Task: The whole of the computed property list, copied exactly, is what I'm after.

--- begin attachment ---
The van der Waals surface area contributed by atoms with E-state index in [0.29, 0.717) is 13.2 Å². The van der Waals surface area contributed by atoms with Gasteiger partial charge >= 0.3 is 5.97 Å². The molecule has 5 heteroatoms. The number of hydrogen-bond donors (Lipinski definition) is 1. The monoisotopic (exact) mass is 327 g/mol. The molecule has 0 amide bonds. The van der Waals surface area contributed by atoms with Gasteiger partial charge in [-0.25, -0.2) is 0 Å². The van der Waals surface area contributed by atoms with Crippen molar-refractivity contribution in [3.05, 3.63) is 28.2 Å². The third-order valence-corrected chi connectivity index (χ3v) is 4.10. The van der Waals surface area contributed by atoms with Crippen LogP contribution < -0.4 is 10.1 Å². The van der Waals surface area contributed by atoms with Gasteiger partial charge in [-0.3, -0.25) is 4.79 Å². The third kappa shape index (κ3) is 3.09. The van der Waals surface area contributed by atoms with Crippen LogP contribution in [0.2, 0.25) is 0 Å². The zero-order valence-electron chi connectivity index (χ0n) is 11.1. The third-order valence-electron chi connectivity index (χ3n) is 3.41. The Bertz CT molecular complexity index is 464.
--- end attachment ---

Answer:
The van der Waals surface area contributed by atoms with E-state index in [0.29, 0.717) is 13.2 Å². The van der Waals surface area contributed by atoms with Gasteiger partial charge >= 0.3 is 5.97 Å². The molecule has 5 heteroatoms. The number of hydrogen-bond donors (Lipinski definition) is 1. The monoisotopic (exact) mass is 327 g/mol. The molecule has 0 amide bonds. The van der Waals surface area contributed by atoms with Gasteiger partial charge in [-0.25, -0.2) is 0 Å². The van der Waals surface area contributed by atoms with Crippen molar-refractivity contribution in [3.05, 3.63) is 28.2 Å². The third-order valence-corrected chi connectivity index (χ3v) is 4.10. The van der Waals surface area contributed by atoms with Crippen LogP contribution < -0.4 is 10.1 Å². The van der Waals surface area contributed by atoms with Gasteiger partial charge in [-0.3, -0.25) is 4.79 Å². The third kappa shape index (κ3) is 3.09. The van der Waals surface area contributed by atoms with Crippen LogP contribution in [0.2, 0.25) is 0 Å². The zero-order valence-electron chi connectivity index (χ0n) is 11.1. The third-order valence-electron chi connectivity index (χ3n) is 3.41. The Bertz CT molecular complexity index is 464.